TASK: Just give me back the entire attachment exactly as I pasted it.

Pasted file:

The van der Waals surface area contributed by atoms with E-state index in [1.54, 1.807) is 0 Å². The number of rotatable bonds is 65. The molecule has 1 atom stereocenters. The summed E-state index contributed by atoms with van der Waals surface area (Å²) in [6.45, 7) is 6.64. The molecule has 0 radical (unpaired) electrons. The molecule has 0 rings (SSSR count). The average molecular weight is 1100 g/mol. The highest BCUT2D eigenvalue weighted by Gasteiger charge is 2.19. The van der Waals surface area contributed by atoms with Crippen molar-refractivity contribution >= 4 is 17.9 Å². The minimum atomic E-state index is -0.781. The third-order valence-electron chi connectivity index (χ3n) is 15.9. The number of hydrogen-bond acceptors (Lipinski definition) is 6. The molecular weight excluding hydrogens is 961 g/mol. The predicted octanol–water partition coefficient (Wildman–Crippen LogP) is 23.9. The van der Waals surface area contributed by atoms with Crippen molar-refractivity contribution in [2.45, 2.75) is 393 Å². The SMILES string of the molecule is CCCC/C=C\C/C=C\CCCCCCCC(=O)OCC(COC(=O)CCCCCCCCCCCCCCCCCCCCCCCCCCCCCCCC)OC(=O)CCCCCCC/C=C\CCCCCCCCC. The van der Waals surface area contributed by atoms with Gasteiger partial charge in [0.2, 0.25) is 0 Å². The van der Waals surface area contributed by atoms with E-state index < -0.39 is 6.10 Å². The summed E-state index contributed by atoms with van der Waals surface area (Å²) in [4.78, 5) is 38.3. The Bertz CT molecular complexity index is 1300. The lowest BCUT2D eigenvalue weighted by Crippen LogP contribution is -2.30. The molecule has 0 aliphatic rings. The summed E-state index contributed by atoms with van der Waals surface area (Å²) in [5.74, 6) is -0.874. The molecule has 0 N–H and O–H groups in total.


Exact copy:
The van der Waals surface area contributed by atoms with E-state index in [1.54, 1.807) is 0 Å². The number of rotatable bonds is 65. The molecule has 1 atom stereocenters. The summed E-state index contributed by atoms with van der Waals surface area (Å²) in [6.45, 7) is 6.64. The molecule has 0 radical (unpaired) electrons. The molecule has 0 rings (SSSR count). The average molecular weight is 1100 g/mol. The highest BCUT2D eigenvalue weighted by Gasteiger charge is 2.19. The van der Waals surface area contributed by atoms with Crippen molar-refractivity contribution >= 4 is 17.9 Å². The minimum atomic E-state index is -0.781. The third-order valence-electron chi connectivity index (χ3n) is 15.9. The number of hydrogen-bond acceptors (Lipinski definition) is 6. The molecular weight excluding hydrogens is 961 g/mol. The predicted octanol–water partition coefficient (Wildman–Crippen LogP) is 23.9. The van der Waals surface area contributed by atoms with Crippen molar-refractivity contribution in [2.45, 2.75) is 393 Å². The SMILES string of the molecule is CCCC/C=C\C/C=C\CCCCCCCC(=O)OCC(COC(=O)CCCCCCCCCCCCCCCCCCCCCCCCCCCCCCCC)OC(=O)CCCCCCC/C=C\CCCCCCCCC. The van der Waals surface area contributed by atoms with Gasteiger partial charge in [0.2, 0.25) is 0 Å². The van der Waals surface area contributed by atoms with E-state index < -0.39 is 6.10 Å². The summed E-state index contributed by atoms with van der Waals surface area (Å²) in [4.78, 5) is 38.3. The Bertz CT molecular complexity index is 1300. The lowest BCUT2D eigenvalue weighted by Crippen LogP contribution is -2.30. The molecule has 0 aliphatic rings. The summed E-state index contributed by atoms with van der Waals surface area (Å²) in [5.74, 6) is -0.874. The molecule has 0 N–H and O–H groups in total.